Manage your blood pressure
An accurate measurement happens over time. Normal blood pressure in adults over 20 years of age is 120/80. About one in three adults has high blood pressure. Talk to your physician about your readings.
About two-thirds of the adult U.S. population is overweight, and about one-third of those is considered obese. The best way to lose weight is not through fad diets, but to keep track of the food you eat and know your calorie intake for your age, sex and level of activity. MyFitnessPal is a great, free website and app that can help make this easy.
Reduce your blood sugar
When your glucose levels are under control, it greatly reduces your risk of heart disease and stroke.
Stop smoking If you smoke, quitting is the best thing that you can do for your health!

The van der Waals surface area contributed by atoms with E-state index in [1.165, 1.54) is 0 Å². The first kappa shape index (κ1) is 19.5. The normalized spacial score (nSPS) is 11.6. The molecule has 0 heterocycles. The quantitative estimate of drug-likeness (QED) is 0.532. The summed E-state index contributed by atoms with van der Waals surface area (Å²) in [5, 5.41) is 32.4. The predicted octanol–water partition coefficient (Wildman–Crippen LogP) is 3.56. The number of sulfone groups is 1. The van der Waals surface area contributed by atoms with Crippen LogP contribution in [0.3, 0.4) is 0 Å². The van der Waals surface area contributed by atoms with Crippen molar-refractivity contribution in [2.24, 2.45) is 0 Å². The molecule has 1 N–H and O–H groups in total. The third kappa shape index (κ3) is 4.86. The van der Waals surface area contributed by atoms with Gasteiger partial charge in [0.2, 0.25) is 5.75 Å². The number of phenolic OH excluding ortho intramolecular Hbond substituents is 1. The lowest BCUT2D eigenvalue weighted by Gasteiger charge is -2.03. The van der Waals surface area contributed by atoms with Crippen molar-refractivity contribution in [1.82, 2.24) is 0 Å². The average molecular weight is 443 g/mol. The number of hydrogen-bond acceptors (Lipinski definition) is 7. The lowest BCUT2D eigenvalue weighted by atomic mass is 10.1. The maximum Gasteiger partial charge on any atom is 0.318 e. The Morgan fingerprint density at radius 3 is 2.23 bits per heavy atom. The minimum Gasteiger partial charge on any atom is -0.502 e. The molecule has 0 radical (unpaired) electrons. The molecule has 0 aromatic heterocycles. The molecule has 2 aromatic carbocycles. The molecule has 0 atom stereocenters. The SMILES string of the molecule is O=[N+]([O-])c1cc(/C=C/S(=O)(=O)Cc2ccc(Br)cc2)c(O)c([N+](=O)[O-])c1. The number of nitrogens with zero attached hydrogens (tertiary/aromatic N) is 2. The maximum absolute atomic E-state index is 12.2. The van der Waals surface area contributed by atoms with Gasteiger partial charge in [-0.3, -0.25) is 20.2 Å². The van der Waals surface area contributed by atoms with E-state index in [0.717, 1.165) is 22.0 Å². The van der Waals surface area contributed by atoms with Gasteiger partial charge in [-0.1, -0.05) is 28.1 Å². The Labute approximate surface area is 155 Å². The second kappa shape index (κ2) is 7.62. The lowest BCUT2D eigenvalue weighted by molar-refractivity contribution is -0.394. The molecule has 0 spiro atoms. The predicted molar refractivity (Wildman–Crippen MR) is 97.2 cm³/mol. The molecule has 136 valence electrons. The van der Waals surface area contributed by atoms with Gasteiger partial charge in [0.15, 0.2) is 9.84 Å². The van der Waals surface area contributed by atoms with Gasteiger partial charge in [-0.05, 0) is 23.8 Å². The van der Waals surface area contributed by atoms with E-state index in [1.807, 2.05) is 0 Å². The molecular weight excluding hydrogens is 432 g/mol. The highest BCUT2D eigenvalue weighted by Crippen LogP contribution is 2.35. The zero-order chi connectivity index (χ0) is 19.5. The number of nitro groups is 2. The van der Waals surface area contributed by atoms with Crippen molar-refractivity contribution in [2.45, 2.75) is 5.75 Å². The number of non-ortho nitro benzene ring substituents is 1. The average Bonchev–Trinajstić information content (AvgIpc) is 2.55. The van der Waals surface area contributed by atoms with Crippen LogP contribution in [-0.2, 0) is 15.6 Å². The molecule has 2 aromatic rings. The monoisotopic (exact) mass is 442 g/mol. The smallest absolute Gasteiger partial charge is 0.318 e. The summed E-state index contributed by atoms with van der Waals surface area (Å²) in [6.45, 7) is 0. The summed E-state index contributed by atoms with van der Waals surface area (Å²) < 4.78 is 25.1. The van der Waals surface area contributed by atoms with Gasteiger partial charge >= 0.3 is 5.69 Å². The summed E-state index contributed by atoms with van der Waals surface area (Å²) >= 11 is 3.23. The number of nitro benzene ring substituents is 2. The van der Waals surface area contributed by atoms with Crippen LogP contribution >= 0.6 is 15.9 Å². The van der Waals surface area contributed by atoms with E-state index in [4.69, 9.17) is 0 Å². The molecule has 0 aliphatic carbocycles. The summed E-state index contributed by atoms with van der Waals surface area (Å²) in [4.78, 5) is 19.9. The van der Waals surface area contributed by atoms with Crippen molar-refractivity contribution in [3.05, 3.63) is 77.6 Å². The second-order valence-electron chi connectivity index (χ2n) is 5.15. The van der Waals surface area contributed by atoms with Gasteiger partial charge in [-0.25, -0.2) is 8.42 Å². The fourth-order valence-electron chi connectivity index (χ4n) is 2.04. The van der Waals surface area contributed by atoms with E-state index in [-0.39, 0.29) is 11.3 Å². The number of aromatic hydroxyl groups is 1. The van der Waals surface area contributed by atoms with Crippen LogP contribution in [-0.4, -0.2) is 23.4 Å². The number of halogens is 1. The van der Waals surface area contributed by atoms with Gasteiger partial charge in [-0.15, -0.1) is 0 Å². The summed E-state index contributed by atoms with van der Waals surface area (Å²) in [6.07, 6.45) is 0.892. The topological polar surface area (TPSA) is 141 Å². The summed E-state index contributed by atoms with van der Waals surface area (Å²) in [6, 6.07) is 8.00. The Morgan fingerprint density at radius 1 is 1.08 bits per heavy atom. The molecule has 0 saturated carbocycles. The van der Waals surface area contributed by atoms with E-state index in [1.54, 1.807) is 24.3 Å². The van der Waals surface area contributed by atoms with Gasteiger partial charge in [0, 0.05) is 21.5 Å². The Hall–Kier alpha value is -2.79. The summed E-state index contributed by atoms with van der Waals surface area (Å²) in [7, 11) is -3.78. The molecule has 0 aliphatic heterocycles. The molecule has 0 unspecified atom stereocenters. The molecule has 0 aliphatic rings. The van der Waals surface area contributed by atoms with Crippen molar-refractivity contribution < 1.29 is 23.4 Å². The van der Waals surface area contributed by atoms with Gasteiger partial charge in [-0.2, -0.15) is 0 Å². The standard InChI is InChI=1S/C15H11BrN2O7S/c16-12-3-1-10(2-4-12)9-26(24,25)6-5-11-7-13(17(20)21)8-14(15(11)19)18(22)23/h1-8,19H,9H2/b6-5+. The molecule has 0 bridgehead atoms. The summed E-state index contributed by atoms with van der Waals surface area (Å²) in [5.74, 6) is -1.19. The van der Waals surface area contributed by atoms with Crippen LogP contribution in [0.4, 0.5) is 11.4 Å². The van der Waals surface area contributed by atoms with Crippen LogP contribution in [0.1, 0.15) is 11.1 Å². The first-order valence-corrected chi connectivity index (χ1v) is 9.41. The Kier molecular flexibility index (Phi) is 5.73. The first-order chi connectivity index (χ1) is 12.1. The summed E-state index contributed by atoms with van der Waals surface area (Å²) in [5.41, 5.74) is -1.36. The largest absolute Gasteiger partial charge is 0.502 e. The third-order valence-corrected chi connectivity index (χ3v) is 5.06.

Source: Tash Amick-Sullivan, registered nurse, and American Heart Association
Just Get Started-Tips for Long Term Success
Walking, swimming, cycling, jogging, skiing, aerobic dancing or any of dozens of other activities can help your heart. They all cause you to feel warm, perspire and breathe heavily without being out of breath and without feeling any burning sensation in your muscles.
Whether it is a structured exercise program or just part of your daily routine, all exercise adds up to a healthier heart. Take the first step by walking. It’s free, easy to do and when you have a walking companion, you’re more likely to stay motivated.
Visit StartWalkingNow.org to find American Heart Association-designated Start! Walking Paths, personalized walking plans, an online community of walkers and more!
Here are some tips for exercise success:
Dress for success: Wear comfortable, properly fitted footwear and comfortable, loose-fitting clothing appropriate for the weather and the activity.
Make the time: Start slowly. Gradually build up to at least 30 minutes of activity on most or all days of the week (or whatever your doctor recommends). Find a convenient time and place to do activities. Try to make it a habit, but be flexible. If you miss an exercise opportunity, work activity into your day another way.